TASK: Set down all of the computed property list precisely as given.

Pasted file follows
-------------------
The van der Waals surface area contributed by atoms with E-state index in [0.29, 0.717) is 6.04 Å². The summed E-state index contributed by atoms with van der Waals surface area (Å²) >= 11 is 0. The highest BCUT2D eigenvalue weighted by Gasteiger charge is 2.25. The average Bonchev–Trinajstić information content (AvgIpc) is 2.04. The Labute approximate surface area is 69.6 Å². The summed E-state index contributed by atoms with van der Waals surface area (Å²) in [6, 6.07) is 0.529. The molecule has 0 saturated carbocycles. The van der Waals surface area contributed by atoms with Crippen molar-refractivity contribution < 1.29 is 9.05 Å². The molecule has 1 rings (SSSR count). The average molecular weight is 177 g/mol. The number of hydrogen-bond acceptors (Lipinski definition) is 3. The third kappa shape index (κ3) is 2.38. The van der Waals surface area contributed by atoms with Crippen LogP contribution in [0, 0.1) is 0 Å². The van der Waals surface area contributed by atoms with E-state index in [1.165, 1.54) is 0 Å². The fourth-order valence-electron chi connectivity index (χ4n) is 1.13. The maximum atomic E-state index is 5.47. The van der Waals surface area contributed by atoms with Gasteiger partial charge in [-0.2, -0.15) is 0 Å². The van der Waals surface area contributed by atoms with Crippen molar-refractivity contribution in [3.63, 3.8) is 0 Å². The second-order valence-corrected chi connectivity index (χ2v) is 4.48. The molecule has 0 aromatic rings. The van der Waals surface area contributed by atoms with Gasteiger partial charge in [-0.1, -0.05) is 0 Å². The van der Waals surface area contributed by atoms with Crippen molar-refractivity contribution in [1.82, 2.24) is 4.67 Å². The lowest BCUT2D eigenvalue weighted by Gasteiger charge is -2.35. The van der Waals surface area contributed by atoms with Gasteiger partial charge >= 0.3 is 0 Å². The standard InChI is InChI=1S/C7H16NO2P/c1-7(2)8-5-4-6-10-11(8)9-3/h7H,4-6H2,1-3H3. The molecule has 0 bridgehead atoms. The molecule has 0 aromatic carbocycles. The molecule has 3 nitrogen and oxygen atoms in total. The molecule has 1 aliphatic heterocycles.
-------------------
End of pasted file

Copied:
The van der Waals surface area contributed by atoms with E-state index in [0.29, 0.717) is 6.04 Å². The summed E-state index contributed by atoms with van der Waals surface area (Å²) >= 11 is 0. The highest BCUT2D eigenvalue weighted by Gasteiger charge is 2.25. The average Bonchev–Trinajstić information content (AvgIpc) is 2.04. The Labute approximate surface area is 69.6 Å². The summed E-state index contributed by atoms with van der Waals surface area (Å²) in [6, 6.07) is 0.529. The molecule has 0 saturated carbocycles. The van der Waals surface area contributed by atoms with Crippen molar-refractivity contribution < 1.29 is 9.05 Å². The molecule has 1 rings (SSSR count). The average molecular weight is 177 g/mol. The number of hydrogen-bond acceptors (Lipinski definition) is 3. The third kappa shape index (κ3) is 2.38. The van der Waals surface area contributed by atoms with Crippen LogP contribution in [0, 0.1) is 0 Å². The van der Waals surface area contributed by atoms with E-state index in [1.165, 1.54) is 0 Å². The fourth-order valence-electron chi connectivity index (χ4n) is 1.13. The maximum atomic E-state index is 5.47. The van der Waals surface area contributed by atoms with Gasteiger partial charge in [-0.2, -0.15) is 0 Å². The van der Waals surface area contributed by atoms with Crippen molar-refractivity contribution in [3.63, 3.8) is 0 Å². The second-order valence-corrected chi connectivity index (χ2v) is 4.48. The molecule has 0 aromatic rings. The van der Waals surface area contributed by atoms with Gasteiger partial charge in [-0.1, -0.05) is 0 Å². The van der Waals surface area contributed by atoms with Crippen molar-refractivity contribution in [1.82, 2.24) is 4.67 Å². The lowest BCUT2D eigenvalue weighted by Gasteiger charge is -2.35. The van der Waals surface area contributed by atoms with Gasteiger partial charge >= 0.3 is 0 Å². The standard InChI is InChI=1S/C7H16NO2P/c1-7(2)8-5-4-6-10-11(8)9-3/h7H,4-6H2,1-3H3. The molecule has 0 bridgehead atoms. The molecule has 0 aromatic carbocycles. The molecule has 3 nitrogen and oxygen atoms in total. The molecule has 1 aliphatic heterocycles.